Those who are unfamiliar with amblyopia might recognize it by its more popular name, which is “lazy eye.” Contrary to popular belief, lazy eye is not the condition in which an eye “wanders” or “crosses” on its own. What exactly is amblyopia? Your optometrist from Vision Care Associates discusses this disorder, including what causes it and how to spot it.
Amblyopia is an impairment in vision development. It is the medical condition in which an eye is unable to develop visual acuity. This happens when the brain favors the other eye while suppressing the images perceived and transmitted by the weaker or “lazy” eye. The continuous suppression of the weaker eye can lead to further degradation of vision, ultimately leading to total vision loss if left unchecked.
The impediment usually only affects one eye, but there are cases where both eyes are affected. Amblyopia can manifest as early as infancy and during childhood.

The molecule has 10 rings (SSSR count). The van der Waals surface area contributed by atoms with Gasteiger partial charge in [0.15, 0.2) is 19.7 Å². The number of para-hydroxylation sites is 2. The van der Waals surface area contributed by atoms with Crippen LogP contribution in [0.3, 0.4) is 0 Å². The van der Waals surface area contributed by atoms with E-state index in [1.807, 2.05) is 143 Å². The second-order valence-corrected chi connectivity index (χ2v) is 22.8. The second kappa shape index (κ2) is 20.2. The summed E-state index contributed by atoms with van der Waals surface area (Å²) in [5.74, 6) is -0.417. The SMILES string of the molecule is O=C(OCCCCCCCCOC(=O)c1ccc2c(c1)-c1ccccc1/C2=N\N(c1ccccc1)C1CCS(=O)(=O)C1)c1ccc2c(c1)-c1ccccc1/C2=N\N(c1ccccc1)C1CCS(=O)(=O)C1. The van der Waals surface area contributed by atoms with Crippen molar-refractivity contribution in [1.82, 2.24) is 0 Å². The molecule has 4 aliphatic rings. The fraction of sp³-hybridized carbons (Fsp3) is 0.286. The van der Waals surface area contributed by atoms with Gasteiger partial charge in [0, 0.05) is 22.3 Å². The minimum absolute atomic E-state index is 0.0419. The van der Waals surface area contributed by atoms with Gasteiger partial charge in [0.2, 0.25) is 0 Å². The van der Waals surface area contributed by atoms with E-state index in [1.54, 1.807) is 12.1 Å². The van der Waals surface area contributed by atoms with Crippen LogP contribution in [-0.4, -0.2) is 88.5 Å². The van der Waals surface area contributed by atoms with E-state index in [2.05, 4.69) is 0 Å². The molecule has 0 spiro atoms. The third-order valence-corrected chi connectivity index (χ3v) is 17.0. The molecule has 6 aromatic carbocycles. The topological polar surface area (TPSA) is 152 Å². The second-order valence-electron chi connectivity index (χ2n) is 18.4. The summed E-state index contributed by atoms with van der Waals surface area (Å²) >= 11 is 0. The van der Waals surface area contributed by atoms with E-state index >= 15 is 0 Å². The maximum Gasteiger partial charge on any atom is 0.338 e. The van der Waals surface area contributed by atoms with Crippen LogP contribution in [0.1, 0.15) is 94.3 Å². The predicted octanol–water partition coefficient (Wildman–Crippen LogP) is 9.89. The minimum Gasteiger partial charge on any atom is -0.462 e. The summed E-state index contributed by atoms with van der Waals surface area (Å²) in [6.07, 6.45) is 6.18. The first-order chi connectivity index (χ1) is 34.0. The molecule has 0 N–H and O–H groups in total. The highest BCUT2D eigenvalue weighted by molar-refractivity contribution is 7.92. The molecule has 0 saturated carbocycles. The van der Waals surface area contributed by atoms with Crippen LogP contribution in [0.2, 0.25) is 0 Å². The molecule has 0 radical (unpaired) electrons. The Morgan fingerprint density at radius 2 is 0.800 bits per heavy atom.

Risk Factors and Causes
Generally, patients with strabismus or misaligned eyes have an increased risk of developing amblyopia. Any condition that results in prolonged blocking of vision, such as cataracts and droopy eyelids, is a risk factor for amblyopia. Amblyopia can also be genetic.
While several factors contribute to the occurrence of this disorder, the best way to detect or prevent it is to undergo regular and complete eye health examinations conducted by a competent eye specialist, like anyone from our team at Vision Care Associates.
Because amblyopia is most common among kids with strabismus, pay special attention to any eye misalignment or clouding. A child with possible amblyopia gets fussy when the good eye gets covered, although it is difficult to tell which is which. Studies have shown that amblyopic patients read slower than those with normal vision, so if your child is lagging behind schoolwork, it might be a good idea to visit an eye doctor.
Vision Care Associates is an eye center and optical services clinic that provides treatment for any of your vision issues. We have been providing eye care for more than 50 years and counting. You may contact us at (304) 315-6055. We serve Parkersburg, WV.